The Biak Massacre 1998: Warships from Germany and military transport planes from the US/Australia support the killing and torture of West Papuans
In the 1980s the Government of what was then East Germany sold at least one naval warship to the Government of Indonesia, a Frosch I Class type boat. That boat, the KRI 811, was photographed by Eben Kirksey on July 6th 1998, the day of the Biak Massacre. The same day witnesses identified another warship, with the registration number 108 painted on its bow, opening fire on unarmed civilians.
KRI 811 photographed by Eben Kirksey on July 6th, 1998
Indonesian troops involved in the massacre – the Hassanuddin Company from Sulawesi and Pattimura Company from Ambon, two Indonesian islands a few hours flight from West Papua – were transported to Biak using C130 Hercules aircraft. Despite knowing that the C130 military aircraft were used to transport combat troops employed against unarmed civilians in Biak, the Australian government decided to gift five C130 Hercules aircraft to the Indonesian government, the last of which was delivered in July 2013. Since then the C130 Hercules military transport planes have been used to transport Indonesian troops fighting the war against West Papuans in Nduga, Intan Jaya, Puncak, Yahukimo, the Star Mountains and Maybrat.
Lockheed Martin C130 transport planes landing troops in the West Papuan highlands in February 2021
The harm caused by these ships and planes is immeasurable. In 2013 survivors from the 1998 Biak Massacre testified at the Biak Tribunal about the violence inflicted by the Indonesian military and its ongoing effects. One of those witnesses was Ms. Tineke Rumkabu.
In the pre-dawn hours of July 6, 1998, Rumkabu made a pot of coffee and took newly baked cakes out to scores of Papuan protesters who had been camping out at a water tower — a prominent land mark in the centre of Biak. After passing out cakes and serving coffee, Rumkabu stayed at the water tower chatting, singing and praying with the protesters. “We were empty handed,” she recalled. “We had no weapons. All we wanted was independence; to separate from Indonesia.”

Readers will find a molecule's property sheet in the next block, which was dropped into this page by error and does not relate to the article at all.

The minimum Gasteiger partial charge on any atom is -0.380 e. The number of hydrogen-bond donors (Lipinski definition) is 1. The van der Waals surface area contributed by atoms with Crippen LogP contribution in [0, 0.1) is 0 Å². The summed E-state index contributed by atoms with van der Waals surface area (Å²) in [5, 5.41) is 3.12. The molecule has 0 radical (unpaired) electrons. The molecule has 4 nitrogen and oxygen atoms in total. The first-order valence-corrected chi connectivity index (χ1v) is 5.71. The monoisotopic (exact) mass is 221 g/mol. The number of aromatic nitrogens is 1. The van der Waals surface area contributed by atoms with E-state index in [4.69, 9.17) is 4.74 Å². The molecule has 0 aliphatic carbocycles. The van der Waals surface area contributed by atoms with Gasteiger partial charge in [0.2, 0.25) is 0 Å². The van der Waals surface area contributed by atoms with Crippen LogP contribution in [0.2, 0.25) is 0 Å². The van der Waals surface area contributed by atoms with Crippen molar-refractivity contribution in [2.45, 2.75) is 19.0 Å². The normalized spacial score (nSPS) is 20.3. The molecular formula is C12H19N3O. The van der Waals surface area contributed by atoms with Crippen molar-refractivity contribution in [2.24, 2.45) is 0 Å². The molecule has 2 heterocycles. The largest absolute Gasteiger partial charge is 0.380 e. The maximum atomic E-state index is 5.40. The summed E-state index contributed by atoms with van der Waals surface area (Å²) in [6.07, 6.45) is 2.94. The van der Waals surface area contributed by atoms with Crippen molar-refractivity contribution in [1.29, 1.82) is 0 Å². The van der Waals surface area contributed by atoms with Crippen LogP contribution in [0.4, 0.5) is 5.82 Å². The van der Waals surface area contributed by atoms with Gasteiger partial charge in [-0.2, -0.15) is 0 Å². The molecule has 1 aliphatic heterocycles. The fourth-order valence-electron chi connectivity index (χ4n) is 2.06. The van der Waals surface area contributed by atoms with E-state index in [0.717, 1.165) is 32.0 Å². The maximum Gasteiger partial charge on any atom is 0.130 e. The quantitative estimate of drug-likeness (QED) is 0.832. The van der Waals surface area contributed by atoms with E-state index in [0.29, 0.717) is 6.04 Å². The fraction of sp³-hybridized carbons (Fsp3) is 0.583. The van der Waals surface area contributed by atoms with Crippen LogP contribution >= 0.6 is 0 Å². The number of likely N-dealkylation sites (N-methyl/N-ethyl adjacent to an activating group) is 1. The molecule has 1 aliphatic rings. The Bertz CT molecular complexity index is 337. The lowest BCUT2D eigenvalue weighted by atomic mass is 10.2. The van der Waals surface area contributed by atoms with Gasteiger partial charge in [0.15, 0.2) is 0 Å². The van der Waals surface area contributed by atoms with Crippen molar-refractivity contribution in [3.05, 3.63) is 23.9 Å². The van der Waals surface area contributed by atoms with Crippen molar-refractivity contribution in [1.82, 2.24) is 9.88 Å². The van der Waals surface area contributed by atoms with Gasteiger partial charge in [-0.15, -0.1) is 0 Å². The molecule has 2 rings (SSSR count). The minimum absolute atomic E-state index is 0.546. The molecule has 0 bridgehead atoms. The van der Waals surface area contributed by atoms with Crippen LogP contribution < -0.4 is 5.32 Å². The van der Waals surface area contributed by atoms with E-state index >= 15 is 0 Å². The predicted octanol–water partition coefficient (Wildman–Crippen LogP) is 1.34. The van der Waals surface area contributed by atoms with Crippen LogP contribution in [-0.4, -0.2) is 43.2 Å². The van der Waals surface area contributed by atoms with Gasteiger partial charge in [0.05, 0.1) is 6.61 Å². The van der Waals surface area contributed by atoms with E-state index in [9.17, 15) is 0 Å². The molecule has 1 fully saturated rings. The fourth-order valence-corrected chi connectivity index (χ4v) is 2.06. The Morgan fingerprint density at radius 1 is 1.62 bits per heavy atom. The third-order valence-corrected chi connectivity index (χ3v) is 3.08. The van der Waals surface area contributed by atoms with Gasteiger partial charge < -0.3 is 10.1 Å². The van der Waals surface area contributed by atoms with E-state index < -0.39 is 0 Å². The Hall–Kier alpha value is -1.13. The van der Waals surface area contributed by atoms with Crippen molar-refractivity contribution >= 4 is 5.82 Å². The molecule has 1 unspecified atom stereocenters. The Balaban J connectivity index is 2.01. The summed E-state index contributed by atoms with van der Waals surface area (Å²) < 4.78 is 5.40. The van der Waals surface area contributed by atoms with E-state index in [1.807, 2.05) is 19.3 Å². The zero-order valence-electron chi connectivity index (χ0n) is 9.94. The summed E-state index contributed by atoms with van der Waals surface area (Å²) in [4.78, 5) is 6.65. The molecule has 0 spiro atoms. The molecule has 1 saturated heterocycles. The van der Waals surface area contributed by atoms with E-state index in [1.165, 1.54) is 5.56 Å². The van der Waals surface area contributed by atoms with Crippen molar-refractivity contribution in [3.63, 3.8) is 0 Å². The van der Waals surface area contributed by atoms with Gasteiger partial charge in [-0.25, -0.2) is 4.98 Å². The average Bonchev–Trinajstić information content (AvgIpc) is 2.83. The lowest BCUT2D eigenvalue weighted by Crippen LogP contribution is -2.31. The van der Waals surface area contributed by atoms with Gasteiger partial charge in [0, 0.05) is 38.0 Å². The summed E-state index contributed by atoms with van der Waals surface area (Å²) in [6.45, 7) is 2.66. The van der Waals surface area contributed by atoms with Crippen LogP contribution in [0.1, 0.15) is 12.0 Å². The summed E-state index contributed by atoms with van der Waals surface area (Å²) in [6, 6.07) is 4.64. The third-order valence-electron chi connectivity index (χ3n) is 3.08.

Suharto, the former Indonesian dictator, had just been overthrown by tens of thousands of unarmed civilians in Jakarta. Democracy was in the air around the archipelago but, in West Papua, it was independence the people wanted, not reform. This was a view the Indonesian military were not prepared to tolerate.
For days, troops had been gathering in Biak City. Indonesian navy warships and C130 Hercules planes brought in heavily armed troops. Local villagers from the surrounding hamlets were press ganged into militias and told to arm themselves with sharp implements. Captain Andrew Plunkett, a former intelligence officer who worked at the Australian Embassy in Jakarta, called it “a dress rehearsal” for the militia-backed military-led bloodletting and destruction that occurred post-referendum in East Timor in 1999.
At approximately 4:30am on July 6, 1998, the troops opened fire. Yudha Korwa, who was 17 years old at the time, was under the water tower when the Indonesian military came. At the 2013 Citizens Tribunal into the 1998 Biak Massacre Korwa gave evidence.
A soldier used a big gun and hit me hard on the head. I saw them kick my friend. I saw Filep Karma [a prominent independence activist] shot. He was shot in the legs. He fell down and said ‘Help me! Help me!’ He was also yelling out ‘Free West Papua! Free West Papua!’ A soldier stabbed me in the chest. I ran …pulled the knife out and threw it away. I was bleeding and just fell down pretending to be dead. The army kept shooting, the bullets came from every direction like rain. People were dying everywhere.